The Third and Final Church

The idea of building a larger, separate church had been around since the mid 1890s. In fact the piece of land that had been used for the school extension, had originally been sought for the building of a new church. The school now occupied most of the piece of land in between Hilton Street and Water Street, and so a new church would have to be built elsewhere.

St. Stephen's Church.

In 1906 an anonymous friend of St. Mary’s Church promised to donate £1,000 towards the cost of a new church at Springfield, estimated at £5,000, providing that £3,000 could be raised towards the building cost, and that building work could begin by the spring of 1907.

This was too good an offer to miss, and by May 1907 the Rev. W. Collett of St. Mary’s announced that he could raise around £700 through promises and subscriptions.

The Springfield congregation promised to raise 4,000 “self-denial shillings”, amounting to £200, and the Rev. Collett issued a printed appeal to the 4,500 inhabitants of Springfield, reading as follows:

St. Stephen’s Church Building Scheme is at last within measurable distance, about £700 being the amount now required to commence building. The congregation of St. Stephen’s has undertaken to raise in Springfield at least £200 towards the £700 required.

Remember the church will be the common property of every man, woman, and child in Springfield.

If ours is a comparatively poor locality, then ours also is the opportunity of laying the foundation of our church securely, in the spirit of self sacrifice for Christ’s sake.

We cordially invite you to join us and to give us as many shillings as you can afford.

The appeal was successful, and a suitable piece of land was acquired on the eastern side of Hilton Street, opposite the school. The ceremony for the cutting of the first sod took place on 8th September, 1907 when Mrs. Collett and master Chris Tunnadine assisted in the proceedings. The foundation stone was laid on 30th November by the Earl of Harrowby, and the anonymous donor remained true to his word. He donated £1,000 even though the project had already overrun by 6 months.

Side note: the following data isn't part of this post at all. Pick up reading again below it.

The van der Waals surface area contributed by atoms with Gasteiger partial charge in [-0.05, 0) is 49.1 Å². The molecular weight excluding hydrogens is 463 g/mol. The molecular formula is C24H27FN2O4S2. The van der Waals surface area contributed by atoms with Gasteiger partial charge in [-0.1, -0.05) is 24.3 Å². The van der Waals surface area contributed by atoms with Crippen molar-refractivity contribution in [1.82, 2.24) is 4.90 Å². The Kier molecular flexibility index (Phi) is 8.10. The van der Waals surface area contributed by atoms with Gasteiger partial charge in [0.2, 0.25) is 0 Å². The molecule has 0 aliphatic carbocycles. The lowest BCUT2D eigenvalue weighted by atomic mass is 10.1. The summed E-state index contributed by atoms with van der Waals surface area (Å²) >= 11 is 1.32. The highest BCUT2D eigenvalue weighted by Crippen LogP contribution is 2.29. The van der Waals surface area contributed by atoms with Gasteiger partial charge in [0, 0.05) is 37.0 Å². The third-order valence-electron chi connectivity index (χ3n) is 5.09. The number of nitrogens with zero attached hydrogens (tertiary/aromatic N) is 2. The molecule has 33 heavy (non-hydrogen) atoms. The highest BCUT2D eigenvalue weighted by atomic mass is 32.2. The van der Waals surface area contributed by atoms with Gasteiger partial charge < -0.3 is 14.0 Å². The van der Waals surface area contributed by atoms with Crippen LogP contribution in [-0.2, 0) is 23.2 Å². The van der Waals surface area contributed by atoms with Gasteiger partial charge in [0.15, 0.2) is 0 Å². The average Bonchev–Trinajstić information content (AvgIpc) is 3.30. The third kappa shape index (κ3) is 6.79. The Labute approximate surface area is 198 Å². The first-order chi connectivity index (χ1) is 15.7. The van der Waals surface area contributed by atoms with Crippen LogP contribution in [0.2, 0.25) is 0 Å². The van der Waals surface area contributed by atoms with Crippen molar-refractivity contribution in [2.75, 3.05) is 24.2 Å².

Work on the new church progressed rapidly. The building, designed by F. T. Beck and built by H. Willcock & Son had been completed by September 1908 at a cost of £5,200. The Clerk of Works was Mr. Drake. By the time of completion £4,400 had been raised towards the cost of the building, and many of the internal fittings and books were given as gifts, including the alter, the pulpit, the font, the communion rails, the alter candlesticks, and the service and prayer books.

Another view of the church.

The new building was described in the Express & Star as follows:

The building is of brick, and in the interior work for the pillars and other points, Alveley stone has been used. The nave is extremely imposing and the chancel large. In the baptistery, a handsome font, the basin of green stone, supported by alabaster pillars, compels attention. The church will seat upwards of 700 people. In the nave alone there is accommodation for 552.

The church was consecrated on Tuesday 22nd September, 1908 in the presence of the Bishop of Lichfield; Archdeacon Hodgson; the Rev. Collett; the Rector of Wolverhampton, the Rev. A. Penny; and church organist John Minshall. The streets were lined with flags and bunting and the large number of parishioners and visitors who attended the event also viewed a tree planting ceremony before the service, during which five lime trees were planted by the vicar, the 2 churchwardens, the Rev. Hugh H. Tunnadine, and Mr. Drake. The bishop planted several saplings during a second tree planting ceremony that took place after the service.

From the 1908 Wolverhampton Red Book.

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